With this long weekend offering extra time to do a "project," one might consider starting a hillside landscaping venture. Prior to tackling this job there are a few heads-up strategies that might make the results more conducive to what you have envisioned.

First, decide whether you want to make it a maintenance-free area that looks attractive or you are willing to invest some time to make it into a blooming smorgasbord of a garden. Once you have pictured the end result in your imagination, it's a matter of getting it done. You might even put it on paper and run it by a master gardener or your local nursery for expert advice.

Most times the soil one has to deal with on a hillside is of poor quality due to topsoil being washed away over time. As you do your plantings add some good garden top soil to what is there. If you are going with a terracing concept try to retain the top soil because what is left underneath is not going to do much to nurture your plants.

Reading up on dealing with the layers of soil on a hillside could make your proposed garden more stable. In brief think of soil in terms of layers of a cake with the frosting being the topsoil and the layers below made of rock and clay. Each layer is bound to the other and when this is disturbed one could see such events as mud slides in a heavy rain. This is why it is best to choose trees and other shrubs that have deep roots in order to help those layers continue to bind together. There is more to this so do your homework on the subject.

Take a good gander at your sloping area and consider what might readily grow there and choose accordingly. If the slope is really steep it will have a hard time retaining enough water to support some plants. One could somewhat correct this by shaping soil and rocks into a well around new plants to enable water to soak into the needed areas. It is often recommended gardeners invest in a drip type of irrigation system to best water plants on a hillside.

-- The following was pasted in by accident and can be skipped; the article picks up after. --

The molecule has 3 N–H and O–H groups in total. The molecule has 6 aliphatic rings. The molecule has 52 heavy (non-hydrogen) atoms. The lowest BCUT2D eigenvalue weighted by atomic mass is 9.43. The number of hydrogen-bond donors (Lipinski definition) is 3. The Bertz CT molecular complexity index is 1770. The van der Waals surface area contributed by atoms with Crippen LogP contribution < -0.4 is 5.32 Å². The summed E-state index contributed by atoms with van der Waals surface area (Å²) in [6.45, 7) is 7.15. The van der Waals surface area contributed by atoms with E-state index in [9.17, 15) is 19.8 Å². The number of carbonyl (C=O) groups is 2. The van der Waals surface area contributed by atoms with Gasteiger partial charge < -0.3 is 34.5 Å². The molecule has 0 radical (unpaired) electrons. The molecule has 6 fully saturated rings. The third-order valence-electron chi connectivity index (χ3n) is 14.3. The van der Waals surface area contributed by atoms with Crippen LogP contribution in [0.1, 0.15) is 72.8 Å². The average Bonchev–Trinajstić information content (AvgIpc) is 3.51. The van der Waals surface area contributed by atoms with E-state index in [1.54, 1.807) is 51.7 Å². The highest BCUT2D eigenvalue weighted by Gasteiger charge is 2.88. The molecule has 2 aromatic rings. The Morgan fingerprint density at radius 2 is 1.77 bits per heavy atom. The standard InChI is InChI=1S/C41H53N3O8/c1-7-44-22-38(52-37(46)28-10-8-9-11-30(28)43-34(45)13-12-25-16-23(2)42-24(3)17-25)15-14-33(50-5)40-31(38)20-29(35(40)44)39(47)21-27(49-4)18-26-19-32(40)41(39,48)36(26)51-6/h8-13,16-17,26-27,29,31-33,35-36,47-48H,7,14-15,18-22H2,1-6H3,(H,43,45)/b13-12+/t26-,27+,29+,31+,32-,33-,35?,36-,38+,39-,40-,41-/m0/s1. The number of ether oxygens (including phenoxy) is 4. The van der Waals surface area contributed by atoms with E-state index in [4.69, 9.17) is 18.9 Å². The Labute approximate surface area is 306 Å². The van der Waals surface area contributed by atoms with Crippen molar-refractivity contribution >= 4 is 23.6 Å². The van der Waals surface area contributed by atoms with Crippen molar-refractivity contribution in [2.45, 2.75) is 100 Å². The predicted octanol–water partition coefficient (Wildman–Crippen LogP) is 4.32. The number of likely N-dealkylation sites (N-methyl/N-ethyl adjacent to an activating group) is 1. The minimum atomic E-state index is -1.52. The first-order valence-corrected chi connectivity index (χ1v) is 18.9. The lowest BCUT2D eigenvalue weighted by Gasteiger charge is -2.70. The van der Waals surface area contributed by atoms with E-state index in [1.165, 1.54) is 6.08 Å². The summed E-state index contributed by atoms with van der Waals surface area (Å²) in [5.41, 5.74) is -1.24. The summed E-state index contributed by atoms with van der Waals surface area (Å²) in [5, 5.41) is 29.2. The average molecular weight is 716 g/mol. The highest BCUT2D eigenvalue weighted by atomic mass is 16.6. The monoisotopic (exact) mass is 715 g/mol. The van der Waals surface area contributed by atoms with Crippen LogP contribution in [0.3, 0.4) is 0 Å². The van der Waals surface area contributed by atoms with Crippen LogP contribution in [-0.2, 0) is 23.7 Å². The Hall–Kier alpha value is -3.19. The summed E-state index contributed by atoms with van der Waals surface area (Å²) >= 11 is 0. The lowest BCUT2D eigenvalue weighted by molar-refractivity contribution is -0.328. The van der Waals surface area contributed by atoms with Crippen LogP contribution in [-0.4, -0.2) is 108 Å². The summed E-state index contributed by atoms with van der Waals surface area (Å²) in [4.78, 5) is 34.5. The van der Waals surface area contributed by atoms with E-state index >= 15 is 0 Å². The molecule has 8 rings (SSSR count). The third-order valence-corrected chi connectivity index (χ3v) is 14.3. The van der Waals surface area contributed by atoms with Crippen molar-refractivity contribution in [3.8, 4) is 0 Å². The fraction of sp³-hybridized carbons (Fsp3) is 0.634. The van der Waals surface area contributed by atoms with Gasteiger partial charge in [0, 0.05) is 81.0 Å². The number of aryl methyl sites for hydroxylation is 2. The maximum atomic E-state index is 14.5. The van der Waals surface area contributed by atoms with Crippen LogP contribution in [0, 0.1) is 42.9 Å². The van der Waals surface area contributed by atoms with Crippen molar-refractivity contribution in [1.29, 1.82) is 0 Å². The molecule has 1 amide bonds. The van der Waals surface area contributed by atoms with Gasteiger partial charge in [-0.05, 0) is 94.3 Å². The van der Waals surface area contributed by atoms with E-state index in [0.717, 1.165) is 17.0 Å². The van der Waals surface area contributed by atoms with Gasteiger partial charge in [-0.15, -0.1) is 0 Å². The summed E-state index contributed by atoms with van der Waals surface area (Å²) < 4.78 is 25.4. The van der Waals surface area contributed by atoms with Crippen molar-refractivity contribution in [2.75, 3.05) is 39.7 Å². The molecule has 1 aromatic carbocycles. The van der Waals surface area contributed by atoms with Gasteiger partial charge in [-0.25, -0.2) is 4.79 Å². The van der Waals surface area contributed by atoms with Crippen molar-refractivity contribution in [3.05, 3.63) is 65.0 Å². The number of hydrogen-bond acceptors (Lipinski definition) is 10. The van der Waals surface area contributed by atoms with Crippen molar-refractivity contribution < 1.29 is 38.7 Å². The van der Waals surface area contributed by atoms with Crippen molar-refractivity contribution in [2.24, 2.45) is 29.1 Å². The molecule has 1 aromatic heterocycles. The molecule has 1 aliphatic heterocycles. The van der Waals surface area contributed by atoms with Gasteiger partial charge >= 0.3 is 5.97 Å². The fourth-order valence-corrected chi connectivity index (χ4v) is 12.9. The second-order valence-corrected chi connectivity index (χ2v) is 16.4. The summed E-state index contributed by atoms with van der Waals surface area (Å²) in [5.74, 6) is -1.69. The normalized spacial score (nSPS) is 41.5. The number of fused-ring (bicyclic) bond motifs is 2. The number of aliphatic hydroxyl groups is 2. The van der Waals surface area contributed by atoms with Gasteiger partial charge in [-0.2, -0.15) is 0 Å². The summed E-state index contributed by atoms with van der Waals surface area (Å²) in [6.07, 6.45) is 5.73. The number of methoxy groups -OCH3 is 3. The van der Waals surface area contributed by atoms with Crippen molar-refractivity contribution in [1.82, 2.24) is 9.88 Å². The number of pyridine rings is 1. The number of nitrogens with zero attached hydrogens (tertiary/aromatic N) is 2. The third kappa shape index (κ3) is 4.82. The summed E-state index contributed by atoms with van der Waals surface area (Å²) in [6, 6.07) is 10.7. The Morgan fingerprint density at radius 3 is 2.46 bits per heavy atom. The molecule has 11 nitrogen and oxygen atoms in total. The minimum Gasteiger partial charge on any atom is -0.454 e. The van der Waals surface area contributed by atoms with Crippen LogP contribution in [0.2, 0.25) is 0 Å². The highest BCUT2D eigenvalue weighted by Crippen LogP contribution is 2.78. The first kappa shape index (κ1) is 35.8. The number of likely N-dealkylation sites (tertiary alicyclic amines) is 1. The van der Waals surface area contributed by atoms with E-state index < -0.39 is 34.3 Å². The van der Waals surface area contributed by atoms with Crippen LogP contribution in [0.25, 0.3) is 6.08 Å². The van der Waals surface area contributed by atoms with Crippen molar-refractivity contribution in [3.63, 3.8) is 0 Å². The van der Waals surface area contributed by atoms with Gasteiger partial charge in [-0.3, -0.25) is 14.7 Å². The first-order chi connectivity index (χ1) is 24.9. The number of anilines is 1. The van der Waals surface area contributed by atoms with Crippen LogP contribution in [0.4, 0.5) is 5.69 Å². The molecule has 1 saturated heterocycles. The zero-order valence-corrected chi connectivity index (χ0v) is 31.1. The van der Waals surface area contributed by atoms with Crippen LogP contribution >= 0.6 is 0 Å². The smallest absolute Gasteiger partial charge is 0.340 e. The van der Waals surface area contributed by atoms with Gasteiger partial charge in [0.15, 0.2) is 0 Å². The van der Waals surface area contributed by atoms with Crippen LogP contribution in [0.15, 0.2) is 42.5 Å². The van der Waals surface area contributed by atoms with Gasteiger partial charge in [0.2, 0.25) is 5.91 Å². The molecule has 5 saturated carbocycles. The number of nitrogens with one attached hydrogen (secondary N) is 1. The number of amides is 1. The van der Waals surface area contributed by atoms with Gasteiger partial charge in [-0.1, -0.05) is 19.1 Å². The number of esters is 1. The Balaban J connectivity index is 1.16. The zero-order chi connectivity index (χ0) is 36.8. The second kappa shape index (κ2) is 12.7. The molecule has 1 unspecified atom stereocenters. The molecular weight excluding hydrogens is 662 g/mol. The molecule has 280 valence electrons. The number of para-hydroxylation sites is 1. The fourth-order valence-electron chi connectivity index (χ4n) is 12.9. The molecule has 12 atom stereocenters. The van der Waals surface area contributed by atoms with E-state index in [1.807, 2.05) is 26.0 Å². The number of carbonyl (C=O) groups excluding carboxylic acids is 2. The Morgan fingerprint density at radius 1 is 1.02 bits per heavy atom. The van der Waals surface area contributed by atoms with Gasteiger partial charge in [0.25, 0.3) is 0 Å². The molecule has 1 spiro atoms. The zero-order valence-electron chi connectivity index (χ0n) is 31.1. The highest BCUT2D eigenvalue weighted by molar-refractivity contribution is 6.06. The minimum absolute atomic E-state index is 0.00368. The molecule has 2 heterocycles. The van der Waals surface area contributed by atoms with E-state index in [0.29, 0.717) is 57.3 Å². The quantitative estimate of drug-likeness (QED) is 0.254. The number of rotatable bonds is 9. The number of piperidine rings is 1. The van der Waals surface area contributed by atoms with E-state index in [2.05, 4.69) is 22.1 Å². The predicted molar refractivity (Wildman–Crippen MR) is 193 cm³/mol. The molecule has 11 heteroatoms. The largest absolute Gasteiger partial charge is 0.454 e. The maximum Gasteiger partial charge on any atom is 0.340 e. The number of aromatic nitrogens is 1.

A hillside garden doesn't have to be all plants. This is a grand opportunity to use stones, rocks and boulders to enhance one's yard. If one decides to terrace their hillside it can be done with all sorts of hard surfaces from bricks to gravel to treated lumber - the choices are unlimited. Visit a garden center, peruse magazines and study websites for ideas on how to best accomplish this.

Finally, recognize that creating any landscape feature doesn't have to be done in a day but can take many days, months or even years. Do it in small sections that are manageable for the time you have to devote to it. No use killing yourself on a project but enjoy the progression and successes as you work toward your goal of a beautifully landscaped hillside. Often it is the journey that offers self-satisfaction more than the goal.


Do you have a house that you would like to showcase or a room that you would like to display? The Herald-Dispatch is seeking people who are interested in showing off their unique, elaborate, quirky or simply interesting homes, rooms and spaces for possible publication in our "Homes" section.

You must be willing to be interviewed and allow us to photograph your home or space. If you're interested, please send your name, address and contact information to Rachel Bledsoe at rbledsoe@herald-dispatch.com or 946 5th Ave., Huntington, WV 25701.


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